Indian naval defence: Opportunities beckon for global players

Indian naval defence: Opportunities beckon for global players
The two MH-60R Seahawk helicopters inducted into the Indian Naval Fleet during a ceremony at Naval Air Station North Island. India is expected to cumulatively spend about $23.5 billion on both nuclear and conventionally-powered submarines between 2021 and 2031.Courtesy: US Naval Forces

$6 billion Ministry of Defence project to develop APIs for new submarines throws open scope for manufacturers.

Last month, the US Navy carried out a high-tempo exercise in the Indian Ocean involving the Ronald Reagan Carrier Strike Group – along with the full participation of the Indian Navy and Indian Air Force.

The drills came at the start of the 27th annual Cooperation Afloat Readiness and Training (CARAT) exercise series with CARAT Sri Lanka, which included USS Charleston (LCS-18) and the first official participation of the Japanese Maritime Self Defense Force (JMSDF) destroyer JS Yugiri (DD-153).

Celebrating a historic milestone

Last week, both the navies carried that momentum forward by celebrating a historic milestone – when two MH-60R Seahawk helicopters were inducted into the Indian Naval Fleet during a ceremony at Naval Air Station North Island. The ceremony is part of an ongoing initiative that also includes comprehensive training for Indian aircrew and maintainers on operating and sustaining the MH-60R. This bilateral initiative serves to strengthen the Indo-US friendship and enhance combined anti-submarine and undersea domain capability.

“The induction of these all-weather multi-role helicopters is an important milestone in our bilateral defense ties,” said Taranjit Singh Sandhu, Indian Ambassador to the United States.

Such close collaborations with its strategic defence partners and the scope of the multilateral exercises have come to bolster India’s efforts to boost indigenous manufacturing in the sector and carefully balance it with foreign procurements and the needs of modernizing its security apparatus. That also explains the Indian Navy’s cautious approach for the DRDO’s indigenously developed air independent propulsion (AIP) system for its $6 billion submarine tender – which has been taken out of consideration for the time-being, throwing open the opportunities for its submarine propulsion systems to global players.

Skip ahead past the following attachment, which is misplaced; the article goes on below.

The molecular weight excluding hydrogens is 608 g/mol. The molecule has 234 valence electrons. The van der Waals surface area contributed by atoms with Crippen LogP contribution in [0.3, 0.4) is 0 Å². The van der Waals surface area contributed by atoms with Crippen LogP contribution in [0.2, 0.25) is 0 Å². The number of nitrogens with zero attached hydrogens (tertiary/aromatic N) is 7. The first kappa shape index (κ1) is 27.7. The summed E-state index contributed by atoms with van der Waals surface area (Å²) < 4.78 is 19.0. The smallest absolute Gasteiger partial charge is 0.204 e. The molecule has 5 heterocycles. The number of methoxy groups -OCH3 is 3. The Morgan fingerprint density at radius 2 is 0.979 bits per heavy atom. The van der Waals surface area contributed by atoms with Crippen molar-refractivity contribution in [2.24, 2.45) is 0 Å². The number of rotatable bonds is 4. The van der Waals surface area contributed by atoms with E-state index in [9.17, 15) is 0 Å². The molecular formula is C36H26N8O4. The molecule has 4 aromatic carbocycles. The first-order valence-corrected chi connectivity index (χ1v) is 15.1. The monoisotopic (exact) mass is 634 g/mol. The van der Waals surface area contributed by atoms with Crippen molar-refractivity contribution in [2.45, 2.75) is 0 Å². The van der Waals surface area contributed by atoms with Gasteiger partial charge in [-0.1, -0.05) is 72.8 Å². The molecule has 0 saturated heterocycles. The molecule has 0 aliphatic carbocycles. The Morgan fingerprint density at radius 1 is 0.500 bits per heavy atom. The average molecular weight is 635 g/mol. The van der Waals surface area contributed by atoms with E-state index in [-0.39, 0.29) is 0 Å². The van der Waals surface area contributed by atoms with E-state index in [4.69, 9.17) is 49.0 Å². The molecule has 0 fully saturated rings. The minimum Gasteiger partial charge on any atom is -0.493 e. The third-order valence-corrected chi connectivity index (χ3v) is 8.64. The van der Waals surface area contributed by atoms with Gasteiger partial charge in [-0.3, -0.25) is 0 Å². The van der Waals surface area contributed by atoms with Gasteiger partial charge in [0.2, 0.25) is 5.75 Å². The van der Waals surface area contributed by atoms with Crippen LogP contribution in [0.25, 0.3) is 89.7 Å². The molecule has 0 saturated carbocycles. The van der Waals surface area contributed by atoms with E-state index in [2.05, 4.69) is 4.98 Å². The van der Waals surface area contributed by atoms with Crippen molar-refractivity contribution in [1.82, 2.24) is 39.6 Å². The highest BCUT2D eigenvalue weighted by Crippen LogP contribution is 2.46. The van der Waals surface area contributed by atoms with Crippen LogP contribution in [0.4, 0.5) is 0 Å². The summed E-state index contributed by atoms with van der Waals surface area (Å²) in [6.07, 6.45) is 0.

DRDO’s indigenously designed AIP system is still in various developmental stages and will take a few years to be fielded as retrofits to the Indian Navy’s existing Kalvari-class submarines. The Indian Navy does not want to risk their new submarines with developmental delays of the indigenous system and that has opened opportunities for the international players.
- Sourabh Banik, aerospace & defense analyst, GlobalData

Focus on propulsion systems

“This $6 billion Indian Ministry of Defence project is expected to procure six conventionally-powered submarines through the P-75I program,” said Sourabh Banik, aerospace & defense Analyst at GlobalData.

“India is expected to cumulatively spend about $23.5 billion on both nuclear and conventionally-powered submarines between 2021 and 2031. Out of which, about 37% of the spending will be directed towards conventionally powered (non-nuclear) submarines during the same period. Considering that the P-75I program is a quarter of all submarines’ expenditure, it is understandable the Indian Navy’s cautious approach and the AIP systems they would like to include in this program,” Banik said.

According to other defence analysts, the move will offer additional design flexibility to foreign submarine builders currently competing for the project’s tender. The move to exclude the -developed air AIP system from the specifications sheet of the P-75I submarine program will also provide competitors a chance to offer their existing and proven AIP systems designs.

“DRDO’s indigenously designed AIP system is still in various developmental stages and will take a few years to be fielded as retrofits to the Indian Navy’s existing Kalvari-class submarines. The Indian Navy does not want to risk their new submarines with developmental delays of the indigenous system and that has opened opportunities for the international players,” Banik said.

At a time when the Indian defence apparatus is heavily engaged with the likes of US Navy to help prepare and augment the country’s defence readiness, this is good news indeed for investors and sector specialists around the world to contribute further to the growth and success of the Indian Navy.

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